- Discuss common financial statement disclosures with regard to inventory
Let’s revisit actual financial statements from The Home Depot, Inc. annual report. Here is a partial balance sheet for the fiscal year ended February 2, 2020:
|in millions, except per share data||Fiscal 2019||Fiscal 2018||Fiscal 2017|
|Net sales||$ 110,225||$ 108,203||$ 100,904|
|Cost of sales||72,653||71,043||66,548|
|Gross Profit||Single line37,572||Single line37,160||Single line34,356|
|Subcategory, Operating expenses:||Single line||Single line||Single line|
|Selling, general and administrative||19,740||19,513||17,864|
|Depreciation and amortization||1,989||1,870||1,811|
|Total operating expenses||Single line21,729||Single line21,630||Single line19,675|
|Operating income||Single line15,843||Single line15,530||Single line14,681|
|Subcategory, Interest and other (income) expenses:||Single line||Single line||Single line|
|Interest and investment income||(73)||(93)||(74)|
|Interest and other, net||Single line1,128||Single line974||Single line983|
|Earnings before provision for income taxes||Single line1,128||Single line974||Single line983|
|Provision for income taxes||3,473||3,435||5,068|
|Net earnings||Single line$ 11,242Double line||Single line$ 11,121Double line||Single line$ 8,630Double line|
Inventory makes up a substantial portion of total assets, second only to property, plant, and equipment. But the number on the face of the financials is only part of the story. GAAP requires additional disclosures with regard to inventory that cover the following financial accounting principles and policies:
- Conservatism (using LCM or LCNRV)
- Internal controls
Below is the complete disclosure regarding inventory from The Home Depot, Inc. Annual Report for the fiscal year ended February 2, 2020, found on page 38.
Note the following:
ASU 2015-11 requires that the term market should no longer be used in accounting policy or other disclosures in reference to inventories, except in transition or when inventory is priced on a LIFO or a retail method basis. Instead, the term should be replaced with NRV. Because of the complexity of The Home Depot’s operations, they actually use both systems.
The substantial majority of our merchandise inventories are stated at the lower of cost (first-in, first-out) or market, as determined by the retail inventory method, which is based on a number of factors such as markups, markdowns, and inventory losses (or shrink). As the inventory retail value is adjusted regularly to reflect market conditions, inventory valued using the retail method approximates the lower of cost or market. Certain subsidiaries, including retail operations in Canada and Mexico, and distribution centers, record merchandise inventories at the lower of cost or net realizable value, as determined by a cost method. These merchandise inventories represent approximately 29% of the total merchandise inventories balance. We evaluate the inventory valued using a cost method at the end of each quarter to ensure that it is carried at the lower of cost or net realizable value. The valuation allowance for merchandise inventories valued under a cost method was not material to our consolidated financial statements at the end of fiscal 2019 or fiscal 2018.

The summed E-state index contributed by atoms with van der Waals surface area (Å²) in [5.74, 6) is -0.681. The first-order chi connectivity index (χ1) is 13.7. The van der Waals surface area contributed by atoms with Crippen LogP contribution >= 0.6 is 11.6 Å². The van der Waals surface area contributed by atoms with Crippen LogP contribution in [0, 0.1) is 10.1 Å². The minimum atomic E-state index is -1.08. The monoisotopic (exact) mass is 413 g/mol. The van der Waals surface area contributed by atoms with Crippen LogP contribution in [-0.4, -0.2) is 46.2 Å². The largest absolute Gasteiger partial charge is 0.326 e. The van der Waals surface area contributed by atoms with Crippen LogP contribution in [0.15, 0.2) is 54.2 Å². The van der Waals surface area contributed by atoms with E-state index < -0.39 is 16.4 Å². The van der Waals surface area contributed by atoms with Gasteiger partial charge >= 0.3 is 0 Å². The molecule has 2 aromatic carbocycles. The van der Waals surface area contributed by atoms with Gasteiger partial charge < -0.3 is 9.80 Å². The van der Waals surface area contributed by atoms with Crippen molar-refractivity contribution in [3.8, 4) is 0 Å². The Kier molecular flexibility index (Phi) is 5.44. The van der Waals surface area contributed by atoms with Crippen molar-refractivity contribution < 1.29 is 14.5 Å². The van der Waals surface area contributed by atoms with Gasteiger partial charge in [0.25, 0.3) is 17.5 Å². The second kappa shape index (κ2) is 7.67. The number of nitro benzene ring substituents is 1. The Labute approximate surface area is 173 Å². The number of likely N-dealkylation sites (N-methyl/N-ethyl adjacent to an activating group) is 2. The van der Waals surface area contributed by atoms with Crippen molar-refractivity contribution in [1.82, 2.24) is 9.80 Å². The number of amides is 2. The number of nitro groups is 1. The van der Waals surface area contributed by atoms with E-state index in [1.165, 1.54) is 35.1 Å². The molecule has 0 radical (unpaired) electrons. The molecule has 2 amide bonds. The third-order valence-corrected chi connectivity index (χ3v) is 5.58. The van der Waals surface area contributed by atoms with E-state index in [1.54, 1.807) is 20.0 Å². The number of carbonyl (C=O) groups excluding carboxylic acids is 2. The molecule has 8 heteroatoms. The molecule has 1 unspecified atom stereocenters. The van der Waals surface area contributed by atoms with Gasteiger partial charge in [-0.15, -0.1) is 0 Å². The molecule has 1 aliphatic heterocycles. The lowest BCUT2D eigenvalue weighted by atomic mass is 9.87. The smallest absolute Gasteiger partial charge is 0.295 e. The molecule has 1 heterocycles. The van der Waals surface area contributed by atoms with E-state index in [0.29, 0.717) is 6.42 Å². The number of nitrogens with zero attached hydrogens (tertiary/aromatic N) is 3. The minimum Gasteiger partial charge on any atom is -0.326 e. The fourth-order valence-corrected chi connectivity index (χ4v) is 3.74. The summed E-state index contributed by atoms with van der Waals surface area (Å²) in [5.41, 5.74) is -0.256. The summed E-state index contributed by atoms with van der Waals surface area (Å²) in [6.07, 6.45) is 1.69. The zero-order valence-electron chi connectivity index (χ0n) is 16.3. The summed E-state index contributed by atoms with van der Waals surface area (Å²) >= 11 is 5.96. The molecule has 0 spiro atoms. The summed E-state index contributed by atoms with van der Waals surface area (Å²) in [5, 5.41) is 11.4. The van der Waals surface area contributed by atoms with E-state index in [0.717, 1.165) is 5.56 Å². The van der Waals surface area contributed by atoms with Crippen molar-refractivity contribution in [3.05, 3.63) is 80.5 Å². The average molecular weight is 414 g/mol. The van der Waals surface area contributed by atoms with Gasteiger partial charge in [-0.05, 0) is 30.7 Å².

Independent physical inventory counts or cycle counts are taken on a regular basis in each store and distribution center to ensure that amounts reflected in merchandise inventories are properly stated. Shrink (or in the case of excess inventory, swell) is the difference between the recorded amount of inventory and the physical inventory. We calculate shrink based on actual inventory losses occurring as a result of physical inventory counts during each fiscal period and estimated inventory losses occurring between physical inventory counts. The estimate for shrink occurring in the interim period between physical inventory counts is calculated on a store-specific basis based on recent shrink results and current trends in the business.
Home Depot includes a standard disclaimer about the use of estimates, and this too is required by GAAP with regard to inventory (also on page 38):
Use of Estimates
We have made a number of estimates and assumptions relating to the reporting of assets and liabilities, the disclosure of contingent assets and liabilities, and reported amounts of revenues and expenses in preparing these financial statements in conformity with GAAP. Actual results could differ from these estimates.
Now that you are more familiar with the types of accounting used for inventory, and have become more familiar with publicly traded corporations, you’ll be able to search out your favorite corporation’s financial statements and discover what they disclose in regard to their inventory.